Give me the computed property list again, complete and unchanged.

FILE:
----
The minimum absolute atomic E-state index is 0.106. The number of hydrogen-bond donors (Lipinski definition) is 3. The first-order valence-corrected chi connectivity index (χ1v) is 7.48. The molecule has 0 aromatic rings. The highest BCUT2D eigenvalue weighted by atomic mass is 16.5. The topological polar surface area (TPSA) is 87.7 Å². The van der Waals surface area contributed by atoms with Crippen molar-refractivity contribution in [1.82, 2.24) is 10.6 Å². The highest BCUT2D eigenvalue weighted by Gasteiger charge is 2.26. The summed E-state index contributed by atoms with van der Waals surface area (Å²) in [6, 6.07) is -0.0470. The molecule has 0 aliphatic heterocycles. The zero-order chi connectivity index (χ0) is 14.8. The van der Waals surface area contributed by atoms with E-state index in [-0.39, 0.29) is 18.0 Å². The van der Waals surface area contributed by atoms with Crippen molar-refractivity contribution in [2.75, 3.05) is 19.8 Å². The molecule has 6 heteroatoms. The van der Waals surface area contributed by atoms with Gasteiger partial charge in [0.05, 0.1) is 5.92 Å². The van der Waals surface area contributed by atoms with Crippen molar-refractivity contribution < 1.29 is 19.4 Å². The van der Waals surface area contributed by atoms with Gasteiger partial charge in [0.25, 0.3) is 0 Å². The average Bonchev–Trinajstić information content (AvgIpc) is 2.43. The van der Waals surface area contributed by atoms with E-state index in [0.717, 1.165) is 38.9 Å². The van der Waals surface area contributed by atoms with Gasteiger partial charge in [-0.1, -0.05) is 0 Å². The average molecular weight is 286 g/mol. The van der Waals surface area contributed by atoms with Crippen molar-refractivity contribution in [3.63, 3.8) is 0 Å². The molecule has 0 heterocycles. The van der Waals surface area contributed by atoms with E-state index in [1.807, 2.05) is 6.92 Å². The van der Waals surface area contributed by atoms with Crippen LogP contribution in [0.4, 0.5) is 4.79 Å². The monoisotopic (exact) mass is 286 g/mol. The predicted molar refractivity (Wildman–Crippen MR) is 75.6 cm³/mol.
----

The minimum absolute atomic E-state index is 0.106. The number of hydrogen-bond donors (Lipinski definition) is 3. The first-order valence-corrected chi connectivity index (χ1v) is 7.48. The molecule has 0 aromatic rings. The highest BCUT2D eigenvalue weighted by atomic mass is 16.5. The topological polar surface area (TPSA) is 87.7 Å². The van der Waals surface area contributed by atoms with Crippen molar-refractivity contribution in [1.82, 2.24) is 10.6 Å². The highest BCUT2D eigenvalue weighted by Gasteiger charge is 2.26. The summed E-state index contributed by atoms with van der Waals surface area (Å²) in [6, 6.07) is -0.0470. The molecule has 0 aliphatic heterocycles. The zero-order chi connectivity index (χ0) is 14.8. The van der Waals surface area contributed by atoms with E-state index in [-0.39, 0.29) is 18.0 Å². The van der Waals surface area contributed by atoms with Crippen molar-refractivity contribution in [2.75, 3.05) is 19.8 Å². The molecule has 6 heteroatoms. The van der Waals surface area contributed by atoms with Gasteiger partial charge in [0.05, 0.1) is 5.92 Å². The van der Waals surface area contributed by atoms with Crippen molar-refractivity contribution < 1.29 is 19.4 Å². The van der Waals surface area contributed by atoms with Gasteiger partial charge in [0.25, 0.3) is 0 Å². The average Bonchev–Trinajstić information content (AvgIpc) is 2.43. The van der Waals surface area contributed by atoms with E-state index in [0.717, 1.165) is 38.9 Å². The van der Waals surface area contributed by atoms with Gasteiger partial charge in [-0.1, -0.05) is 0 Å². The average molecular weight is 286 g/mol. The van der Waals surface area contributed by atoms with Crippen molar-refractivity contribution in [3.63, 3.8) is 0 Å². The molecule has 0 heterocycles. The van der Waals surface area contributed by atoms with E-state index in [1.807, 2.05) is 6.92 Å². The van der Waals surface area contributed by atoms with Crippen LogP contribution in [0.4, 0.5) is 4.79 Å². The monoisotopic (exact) mass is 286 g/mol. The predicted molar refractivity (Wildman–Crippen MR) is 75.6 cm³/mol.